By Marvin Baker, a new weekly column in The Kenmare News
Posted 11/18/14 (Tue)
It’s good to see so many people working together diplomatically to come up with a nickname for UND’s sports teams.
Recent meetings in Grand Forks have included athletes, student government, professors, community members and most of all alumni.
There remains considerable dissent and most likely always will, regarding the mandate to drop the Fighting Sioux name and logo.
Oh no! Did I say Fighting Sioux? I guess it’s all because the first thing I thought of when I woke up today was, “I think I’m going to be hostile and abusive today.”
I don’t need to “beat the dead horse,” but everyone should have been treated the same, and weren’t. I think everyone of us who attended UND would have been far more agreeable to this, had the other universities, Florida State, Utah and Central Michigan, been treated the same.
But if you think about the money that Florida State University’s Seminole football team generates alone, you know the NCAA is going to let the university call the shots.
Problem is, the UND hockey team has been generating revenue for nearly 60 years, but apparently it isn’t enough to satisfy the price tag the NCAA placed on teams keeping their names.
Because I went to school at UND in the 1980s and worked at the student newspaper, I got involved with covering some of the protests then regarding the Fighting Sioux.
Everybody has a right to their opinion and has a right to assemble, but it seemed like such a futile effort since there was just a small group of Indian students who were the protestors, most of whom were from tribes in other states.
Some years ago I received a Fighting Sioux hockey jersey as a gift. I’ve worn it on occasion but the thing to note is that I’ve worn it on two Indian reservations and purposely attended events with large numbers of people to see what the reaction might be.
Not a soul said a word to me. Nothing.
When my National Guard unit was mobilized, that Fighting Sioux jersey was placed above my bunk in the barracks and it stayed there until one of our Soldiers from Ohio decided I would prefer a Buckeyes football jersey. The UND jersey was back up within 24 hours.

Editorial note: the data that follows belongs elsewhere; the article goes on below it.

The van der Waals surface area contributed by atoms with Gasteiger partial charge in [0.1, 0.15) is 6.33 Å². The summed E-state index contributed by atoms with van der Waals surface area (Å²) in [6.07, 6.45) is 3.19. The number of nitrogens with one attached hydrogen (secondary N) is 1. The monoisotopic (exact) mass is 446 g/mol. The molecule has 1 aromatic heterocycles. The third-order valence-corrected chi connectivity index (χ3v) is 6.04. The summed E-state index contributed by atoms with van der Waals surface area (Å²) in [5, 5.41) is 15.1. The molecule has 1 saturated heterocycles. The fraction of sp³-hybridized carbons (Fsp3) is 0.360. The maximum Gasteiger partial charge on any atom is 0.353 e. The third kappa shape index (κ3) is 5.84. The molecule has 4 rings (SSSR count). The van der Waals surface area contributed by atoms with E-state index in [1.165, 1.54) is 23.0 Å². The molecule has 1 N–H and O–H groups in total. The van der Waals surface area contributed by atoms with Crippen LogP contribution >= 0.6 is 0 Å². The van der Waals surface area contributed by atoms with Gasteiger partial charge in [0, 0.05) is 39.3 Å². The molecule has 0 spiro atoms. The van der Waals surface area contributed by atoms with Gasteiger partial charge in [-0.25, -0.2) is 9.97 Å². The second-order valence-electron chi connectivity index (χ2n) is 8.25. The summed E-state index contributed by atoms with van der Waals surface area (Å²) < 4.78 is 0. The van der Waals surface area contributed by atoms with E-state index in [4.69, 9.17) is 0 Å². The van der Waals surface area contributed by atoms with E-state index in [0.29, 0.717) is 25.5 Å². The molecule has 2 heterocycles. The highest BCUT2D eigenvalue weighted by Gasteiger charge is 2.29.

But what’s done is done and we have to move on and that’s why it’s good to see all these people talking about a new nickname.
The caveat is that it will need to please a lot of people and be a name that will endure for generations.
We’ve heard names like the Flickertails, the Bombers, the Indians, the Eskimos and God forbid, the Prairie Chickens.
There’s a reason this process is taking several years. You can’t just name a franchise with a word that just pops into your head. It takes time, research, analysis, regurgiation, take it to the people and finally decide.
The first big step in this endeavor was with UND being admitted to the Big Sky Conference in all sports, except hockey.
That was huge because it told all of us who have any ties to UND that a major organization has been watching this development and believes that through it all, UND is going to be a worthy member of the Big Sky for a long time.
Another thing to keep in mind is there are no doubt a lot of UND alumni living in California communities in which the Big Sky has a presence. There are three California schools in the Big Sky, and the input of North Dakota natives living there is likewise important. From a Cal-Poly, Cal-Davis or Sacramento State point of view, what would a good name be?
The Ottawa Redblacks of the Canadian Football League just finished their inaugural season.
Like UND, naming the team has been a three-year process culminating in fans providing their input. They finally arrived at the Redblacks to bring meaning to the red and black plaid shirts the stereotypical lumberjack wears. It is also a spinoff of a highly successful rugby team in Auckland, New Zealand called the All Blacks.
Another CFL team, the Baltimore Colts, had to give up their name because the NFL owns the rights to a former Baltimore Colts team. So, for a time, the team was known as the Baltimore CFLers. Say it to yourself and think of how cheesy that is. We don’t want UND to wind up in a situation like that.
Something in nature, something in history, something with the same team colors, something in North Dakota that is important to a lot of people should be considered.
The NCAA can strip the school of its name, but if I live to be 100, it will always be Fighting Sioux.